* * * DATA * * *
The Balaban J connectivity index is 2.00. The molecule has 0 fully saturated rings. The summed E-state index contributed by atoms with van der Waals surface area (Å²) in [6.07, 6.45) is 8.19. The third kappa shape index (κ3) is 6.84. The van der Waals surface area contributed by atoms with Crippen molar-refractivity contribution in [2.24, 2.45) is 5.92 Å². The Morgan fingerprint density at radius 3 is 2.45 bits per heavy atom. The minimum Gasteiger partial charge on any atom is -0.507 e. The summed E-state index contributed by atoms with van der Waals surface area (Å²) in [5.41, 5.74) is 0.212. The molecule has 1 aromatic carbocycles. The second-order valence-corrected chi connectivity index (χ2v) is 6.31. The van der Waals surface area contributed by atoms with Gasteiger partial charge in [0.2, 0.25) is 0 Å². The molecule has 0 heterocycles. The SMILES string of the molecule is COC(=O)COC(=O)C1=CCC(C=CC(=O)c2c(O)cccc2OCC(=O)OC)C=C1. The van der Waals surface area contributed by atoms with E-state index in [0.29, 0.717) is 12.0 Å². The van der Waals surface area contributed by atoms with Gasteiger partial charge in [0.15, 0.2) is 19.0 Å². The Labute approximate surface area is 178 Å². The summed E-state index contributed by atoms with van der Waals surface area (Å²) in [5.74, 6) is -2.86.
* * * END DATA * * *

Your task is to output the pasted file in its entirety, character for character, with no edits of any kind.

The Balaban J connectivity index is 2.00. The molecule has 0 fully saturated rings. The summed E-state index contributed by atoms with van der Waals surface area (Å²) in [6.07, 6.45) is 8.19. The third kappa shape index (κ3) is 6.84. The van der Waals surface area contributed by atoms with Crippen molar-refractivity contribution in [2.24, 2.45) is 5.92 Å². The Morgan fingerprint density at radius 3 is 2.45 bits per heavy atom. The minimum Gasteiger partial charge on any atom is -0.507 e. The summed E-state index contributed by atoms with van der Waals surface area (Å²) in [5.41, 5.74) is 0.212. The molecule has 1 aromatic carbocycles. The second-order valence-corrected chi connectivity index (χ2v) is 6.31. The van der Waals surface area contributed by atoms with Gasteiger partial charge in [0.2, 0.25) is 0 Å². The molecule has 0 heterocycles. The SMILES string of the molecule is COC(=O)COC(=O)C1=CCC(C=CC(=O)c2c(O)cccc2OCC(=O)OC)C=C1. The van der Waals surface area contributed by atoms with E-state index in [0.29, 0.717) is 12.0 Å². The van der Waals surface area contributed by atoms with Gasteiger partial charge in [0.15, 0.2) is 19.0 Å². The Labute approximate surface area is 178 Å². The summed E-state index contributed by atoms with van der Waals surface area (Å²) in [5.74, 6) is -2.86.